Sushi Go!: Fun little drafting game for those who have no idea what drafting is

It’s cute, it’s in a tin, and it makes you hungry — it must be Sushi Go! from Gamewright!  Well, my copy is from Gamewright but Phil Walker-Harding, a game designer/inventor from Australia, initially offered it as an Indiegogo campaign in 2012.   Gamewright licensed it and I saw it in its new form this past February at New York Toy Fair.

How to Play

Sushi Go! is an easy drafting card game – which will mean squat to anyone who isn’t into the “geeky” game lingo, so let me explain.  The game is played in three rounds.  Each round players collect 1 card per turn and try to get the best sushi combinations to “feed” their patrons (aka collect the most points).  What makes it a “drafting” game is that instead of drawing the top card from the deck or something akin to that, you start your turn with a hand of cards and you draw 1 of them and pass the rest of them to the next player.  The nice part of the game is that everyone is taking their turn at the same time and when they select a card, they place it face-down in front of them until everyone is ready and then they show their selection and add it to their sushi lineup.  Knowing what everyone is collecting is a big part of the game.  Not only do I want to have some nice sushi combinations, but also I want to stop my opponent from getting cards that are going to give them loads of points.  Some examples:

The player with the most Maki Rolls at the end of a round earns 6 points, everyone else earns ZILCH!

The more Dumplings you have the more points you earn: 1 Dumpling = 1 point, but 2 Dumplings = 3 points, 3 Dumpling = 6 points, 4 Dumpling = 10 points, and if someone collects 5 or more Dumplings they’re going to rock you with 15 points!

Each kind of Nigiri is worth a different point value, but the value triples when a player has a Wasabi card.  So that 3 point Squid Nigiri can jump from 3 points to 9 points in one turn.

Like I said, the game is played in three rounds and a round ends when there are no more cards left to pass.  Players then figure out scores and write them down.  The only cards that don’t get tallied and reshuffled are the Pudding cards.  Players hold onto those until the end of the game and whoever has the most gets 6 points – and whoever has the least LOSES 6 points.  When the scores are in the cards are reshuffled and dealt to start the next round.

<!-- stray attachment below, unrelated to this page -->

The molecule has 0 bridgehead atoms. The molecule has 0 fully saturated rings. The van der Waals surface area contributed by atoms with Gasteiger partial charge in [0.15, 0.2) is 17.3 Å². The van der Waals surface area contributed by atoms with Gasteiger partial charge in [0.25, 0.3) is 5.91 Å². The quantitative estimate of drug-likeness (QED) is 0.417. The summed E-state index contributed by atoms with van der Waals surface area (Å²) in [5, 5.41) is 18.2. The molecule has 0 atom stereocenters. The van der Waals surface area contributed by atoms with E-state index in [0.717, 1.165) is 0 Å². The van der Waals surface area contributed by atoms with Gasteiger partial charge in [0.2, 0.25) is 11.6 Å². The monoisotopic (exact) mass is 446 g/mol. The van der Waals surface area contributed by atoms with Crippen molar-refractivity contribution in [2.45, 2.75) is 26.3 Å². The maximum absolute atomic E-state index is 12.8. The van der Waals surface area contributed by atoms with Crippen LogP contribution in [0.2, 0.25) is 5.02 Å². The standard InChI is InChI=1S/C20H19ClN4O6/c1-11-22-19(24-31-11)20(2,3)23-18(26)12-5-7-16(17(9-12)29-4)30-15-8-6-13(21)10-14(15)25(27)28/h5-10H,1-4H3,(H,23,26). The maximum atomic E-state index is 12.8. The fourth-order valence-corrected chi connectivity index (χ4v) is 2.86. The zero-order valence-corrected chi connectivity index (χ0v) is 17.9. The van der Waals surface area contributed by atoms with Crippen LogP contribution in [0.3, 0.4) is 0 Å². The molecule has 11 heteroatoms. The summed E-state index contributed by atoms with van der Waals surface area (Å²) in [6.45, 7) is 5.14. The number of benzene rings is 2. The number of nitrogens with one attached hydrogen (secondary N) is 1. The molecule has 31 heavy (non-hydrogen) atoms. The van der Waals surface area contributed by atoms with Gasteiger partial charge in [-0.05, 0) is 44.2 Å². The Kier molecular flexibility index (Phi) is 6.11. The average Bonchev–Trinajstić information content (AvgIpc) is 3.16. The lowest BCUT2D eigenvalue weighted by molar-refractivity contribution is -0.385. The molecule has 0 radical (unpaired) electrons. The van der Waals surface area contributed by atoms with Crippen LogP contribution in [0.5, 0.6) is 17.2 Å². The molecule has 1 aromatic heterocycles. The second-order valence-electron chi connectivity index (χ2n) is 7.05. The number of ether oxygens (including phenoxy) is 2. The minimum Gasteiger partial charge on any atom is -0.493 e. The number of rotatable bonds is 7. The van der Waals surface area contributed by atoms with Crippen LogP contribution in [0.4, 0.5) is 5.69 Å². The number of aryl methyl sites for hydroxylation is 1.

There is one nice twist to the game: the Chopsticks.  If a player drafts a Chopsticks card it allows them to trade in the Chopsticks on a later turn.  On the later turn they’ll take the card they want, but then they’ll take a second card and replace it with the Chopstick card from the table in front of them.  It’s a great way to get some nice combinations.

My Thoughts

Overall, I think Sushi Go! is a fun little card game!  It’s a nice way to get people to understand the concept of drafting without playing something overly complex.  The cards are cute and the game plays pretty quickly.  I will warn against playing with two players.  There are alternative rules for two players which make it a better experience, but not great.  So do yourself a favor and play it with more than 2 for at least the first couple times – then if you’re dying for a Sushi Go! fix, you can dig into the 2 player rules.

Sushi Go Party AllUPDATE: Since I wrote this post Gamewright has released Sushi Go! Party a deluxe version with more cards, more ways to play, and up to 8 people can play (versus 5).  I highly recommend if you are looking at Sushi Go! that you buy the deluxe version instead.  Yes, it’s larger and more money, BUT you get the original game PLUS tons of other cards so that you can make your own “menu” which really extends the replay value of the game.  Read my review of Sushi Go Party! or just go buy Sushi Go Party! at Amazon.

Sushi Go! Stats

~$9 Sushi Go! on Amazon and your local game store
2-5 players (try to play with more than 2)
15-20 minutes
Ages 7 and up